As Nat indicated in the original post – in the US Navteg, TeleAtlas and Google drive the roads there, and we’ve got at least Terralink, Google and probably others driving the roads here. In addition we have active volunteers also driving roads and correcting errors in OpenStreetMap and the Open GPS Maps project – I personally provide GPS tracklogs to OSM, and have also placed the 2007/8 High Speed Data Survey in there. The interesting part is that all of the errors are being corrected from the original LINZ roading dataset. So, because the New Zealand Government has not funded LINZ to maintain the roading dataset, make it widely available under permissive licensing terms, and allow feedback and corrections to be suggested for review and possible inclusion, we now have a massively inefficient approach to mapping roads in New Zealand.

All of these projects have sprung up because LINZ is not funded to provide the correct road dataset in the first place.

We can’t support that in a small country in New Zealand where only corporates, local authorities, and central government agencies can afford the commercial roading datasets due to expense. I know at least one of the commercial datasets costs over $100,000 to license. What this means is that small-and-medium sized businesses are being left out in the cold from using geospatial information to improve the way they do business as it is too expensive, and rate/tax-payers do not have affordable access to the information for tourism, recreational and safety purposes.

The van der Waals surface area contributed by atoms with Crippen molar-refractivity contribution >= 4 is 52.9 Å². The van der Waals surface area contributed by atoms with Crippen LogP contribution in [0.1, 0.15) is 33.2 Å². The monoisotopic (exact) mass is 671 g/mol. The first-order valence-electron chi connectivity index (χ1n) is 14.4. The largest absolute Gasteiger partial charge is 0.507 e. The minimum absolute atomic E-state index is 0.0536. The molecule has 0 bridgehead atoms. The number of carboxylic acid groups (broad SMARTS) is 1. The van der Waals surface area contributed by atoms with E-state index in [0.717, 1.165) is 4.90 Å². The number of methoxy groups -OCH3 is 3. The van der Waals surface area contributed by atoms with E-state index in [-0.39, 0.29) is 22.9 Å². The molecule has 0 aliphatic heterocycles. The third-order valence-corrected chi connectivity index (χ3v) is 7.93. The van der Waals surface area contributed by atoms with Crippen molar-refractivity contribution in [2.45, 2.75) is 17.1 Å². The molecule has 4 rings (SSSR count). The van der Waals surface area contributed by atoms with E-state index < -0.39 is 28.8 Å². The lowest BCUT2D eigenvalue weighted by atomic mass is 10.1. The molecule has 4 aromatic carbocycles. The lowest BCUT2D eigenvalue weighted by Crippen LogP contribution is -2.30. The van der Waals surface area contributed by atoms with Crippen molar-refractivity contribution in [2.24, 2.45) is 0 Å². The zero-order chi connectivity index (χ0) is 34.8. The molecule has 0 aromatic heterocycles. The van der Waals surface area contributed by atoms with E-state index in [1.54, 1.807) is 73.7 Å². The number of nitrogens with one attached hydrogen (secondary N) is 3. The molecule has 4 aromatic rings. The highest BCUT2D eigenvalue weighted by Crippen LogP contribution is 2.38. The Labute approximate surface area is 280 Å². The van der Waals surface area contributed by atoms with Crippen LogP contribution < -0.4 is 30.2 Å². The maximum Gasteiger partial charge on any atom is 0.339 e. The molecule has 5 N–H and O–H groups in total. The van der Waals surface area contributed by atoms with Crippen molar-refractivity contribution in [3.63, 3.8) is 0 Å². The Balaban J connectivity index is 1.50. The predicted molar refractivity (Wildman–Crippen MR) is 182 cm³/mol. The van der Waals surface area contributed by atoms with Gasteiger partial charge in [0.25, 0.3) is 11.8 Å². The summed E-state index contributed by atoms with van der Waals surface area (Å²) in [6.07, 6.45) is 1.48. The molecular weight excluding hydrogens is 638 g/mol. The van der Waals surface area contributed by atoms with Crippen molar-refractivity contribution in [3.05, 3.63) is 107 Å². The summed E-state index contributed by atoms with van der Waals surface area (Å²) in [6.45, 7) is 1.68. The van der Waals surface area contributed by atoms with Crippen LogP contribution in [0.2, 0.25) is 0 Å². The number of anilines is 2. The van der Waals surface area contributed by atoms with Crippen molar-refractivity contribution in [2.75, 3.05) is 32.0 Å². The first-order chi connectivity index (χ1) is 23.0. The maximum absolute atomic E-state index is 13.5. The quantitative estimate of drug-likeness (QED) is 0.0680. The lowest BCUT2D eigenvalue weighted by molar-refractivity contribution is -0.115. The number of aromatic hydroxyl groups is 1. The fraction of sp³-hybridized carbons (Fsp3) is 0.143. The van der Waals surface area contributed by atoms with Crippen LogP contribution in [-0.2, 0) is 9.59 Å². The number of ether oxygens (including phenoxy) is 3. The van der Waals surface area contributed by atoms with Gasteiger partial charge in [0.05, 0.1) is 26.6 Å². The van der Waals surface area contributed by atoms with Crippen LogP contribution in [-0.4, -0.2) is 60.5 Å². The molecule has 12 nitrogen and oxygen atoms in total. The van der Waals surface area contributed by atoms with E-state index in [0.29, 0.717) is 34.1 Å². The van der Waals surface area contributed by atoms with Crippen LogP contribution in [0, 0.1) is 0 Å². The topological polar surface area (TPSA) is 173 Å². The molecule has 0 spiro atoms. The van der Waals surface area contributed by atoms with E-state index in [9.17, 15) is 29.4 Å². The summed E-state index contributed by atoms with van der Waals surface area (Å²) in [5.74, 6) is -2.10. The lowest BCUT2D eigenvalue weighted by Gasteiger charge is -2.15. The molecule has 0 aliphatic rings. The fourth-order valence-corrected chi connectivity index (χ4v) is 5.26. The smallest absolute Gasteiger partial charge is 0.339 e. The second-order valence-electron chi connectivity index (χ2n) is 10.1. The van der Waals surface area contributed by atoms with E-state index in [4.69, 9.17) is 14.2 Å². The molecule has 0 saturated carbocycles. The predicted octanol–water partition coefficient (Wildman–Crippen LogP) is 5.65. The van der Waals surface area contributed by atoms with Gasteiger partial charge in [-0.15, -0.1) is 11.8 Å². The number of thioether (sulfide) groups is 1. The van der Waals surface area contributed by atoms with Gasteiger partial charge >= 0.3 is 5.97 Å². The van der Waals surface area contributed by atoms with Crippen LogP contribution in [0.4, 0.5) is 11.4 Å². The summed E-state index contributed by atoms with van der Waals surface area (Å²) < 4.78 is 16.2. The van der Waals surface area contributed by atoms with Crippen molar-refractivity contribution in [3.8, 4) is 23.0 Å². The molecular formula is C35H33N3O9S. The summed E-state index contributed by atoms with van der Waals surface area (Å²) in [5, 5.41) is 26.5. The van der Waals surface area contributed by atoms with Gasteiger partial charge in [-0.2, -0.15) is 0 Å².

As the Immediate Past President of the NZ Recreational GPS Society, I’ve seen people balking in our forums at having to pay extra for decent road or topographical maps. Some of these are expensive because the GPS map vendor has needed to license the underlying data from a commercial provider. In addition to the cost, vendors also have to implement measures to stop the reverse-engineering and redistribution of this licensed data. However, like most forms of Digital Rights Management (some may say Restrictions), the technical mechanisms cause their own problems. I’ve just been helping with one person that has been suffering through Garmin’s Map Unlock process that is poorly communicated to customers, and provides nothing but roadblocks in an effort to set up the maps on the user’s computer and GPS. And even when he hopefully does have the maps unlocked, he will only be able to install them on one GPS!

Perhaps as a comparison, I am not able to download and install a copy of the Yellow Pages on my iPhone so that I can use it in a disconnected manner, but I can download the free and open Zenbu iPhone application that bundles all the data – so if for whatever reason I am out of mobile coverage, I can still use this data as it is stored locally on the device. I don’t believe that commercial directory services would be very comfortable about releasing their datasets to be installed on mobile devices, as they would risk the loss of their database in which the perceived value of their business resides. So having data released under permissive liceneses is also essential for new applications such as storing massive geospatial resources in our pockets.